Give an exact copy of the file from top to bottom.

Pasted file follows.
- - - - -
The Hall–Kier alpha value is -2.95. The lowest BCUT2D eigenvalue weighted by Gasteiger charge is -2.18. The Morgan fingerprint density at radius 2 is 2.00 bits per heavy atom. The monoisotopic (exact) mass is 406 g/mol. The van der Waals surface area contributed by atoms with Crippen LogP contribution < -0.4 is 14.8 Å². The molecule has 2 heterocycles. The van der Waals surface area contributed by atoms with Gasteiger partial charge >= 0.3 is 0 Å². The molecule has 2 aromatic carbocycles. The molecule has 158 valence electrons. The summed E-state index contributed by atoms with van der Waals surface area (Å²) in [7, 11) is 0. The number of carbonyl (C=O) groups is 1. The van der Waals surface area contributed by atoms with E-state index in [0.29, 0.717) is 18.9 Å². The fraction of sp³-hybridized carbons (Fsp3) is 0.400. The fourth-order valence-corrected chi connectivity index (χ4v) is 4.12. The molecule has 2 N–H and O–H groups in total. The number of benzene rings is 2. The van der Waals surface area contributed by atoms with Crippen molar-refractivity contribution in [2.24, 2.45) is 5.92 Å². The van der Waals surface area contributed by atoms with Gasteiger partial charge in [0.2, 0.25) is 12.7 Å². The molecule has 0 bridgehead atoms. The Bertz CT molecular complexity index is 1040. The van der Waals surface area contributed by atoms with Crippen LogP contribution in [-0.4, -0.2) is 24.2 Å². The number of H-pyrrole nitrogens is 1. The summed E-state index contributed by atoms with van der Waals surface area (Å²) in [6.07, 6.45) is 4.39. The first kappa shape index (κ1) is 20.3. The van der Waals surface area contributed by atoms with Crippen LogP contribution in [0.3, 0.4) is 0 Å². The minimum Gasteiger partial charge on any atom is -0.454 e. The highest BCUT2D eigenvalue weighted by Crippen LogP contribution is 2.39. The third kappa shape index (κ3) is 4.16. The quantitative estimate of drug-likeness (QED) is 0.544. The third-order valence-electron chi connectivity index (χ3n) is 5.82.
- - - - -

The Hall–Kier alpha value is -2.95. The lowest BCUT2D eigenvalue weighted by Gasteiger charge is -2.18. The Morgan fingerprint density at radius 2 is 2.00 bits per heavy atom. The monoisotopic (exact) mass is 406 g/mol. The van der Waals surface area contributed by atoms with Crippen LogP contribution < -0.4 is 14.8 Å². The molecule has 2 heterocycles. The van der Waals surface area contributed by atoms with Gasteiger partial charge >= 0.3 is 0 Å². The molecule has 2 aromatic carbocycles. The molecule has 158 valence electrons. The summed E-state index contributed by atoms with van der Waals surface area (Å²) in [7, 11) is 0. The number of carbonyl (C=O) groups is 1. The van der Waals surface area contributed by atoms with E-state index in [0.29, 0.717) is 18.9 Å². The fraction of sp³-hybridized carbons (Fsp3) is 0.400. The fourth-order valence-corrected chi connectivity index (χ4v) is 4.12. The molecule has 2 N–H and O–H groups in total. The number of benzene rings is 2. The van der Waals surface area contributed by atoms with Crippen molar-refractivity contribution in [2.24, 2.45) is 5.92 Å². The van der Waals surface area contributed by atoms with Gasteiger partial charge in [0.2, 0.25) is 12.7 Å². The molecule has 0 bridgehead atoms. The Bertz CT molecular complexity index is 1040. The van der Waals surface area contributed by atoms with Crippen LogP contribution in [-0.4, -0.2) is 24.2 Å². The number of H-pyrrole nitrogens is 1. The summed E-state index contributed by atoms with van der Waals surface area (Å²) in [6.07, 6.45) is 4.39. The first kappa shape index (κ1) is 20.3. The van der Waals surface area contributed by atoms with Crippen LogP contribution in [0.3, 0.4) is 0 Å². The minimum Gasteiger partial charge on any atom is -0.454 e. The highest BCUT2D eigenvalue weighted by Crippen LogP contribution is 2.39. The third kappa shape index (κ3) is 4.16. The quantitative estimate of drug-likeness (QED) is 0.544. The third-order valence-electron chi connectivity index (χ3n) is 5.82.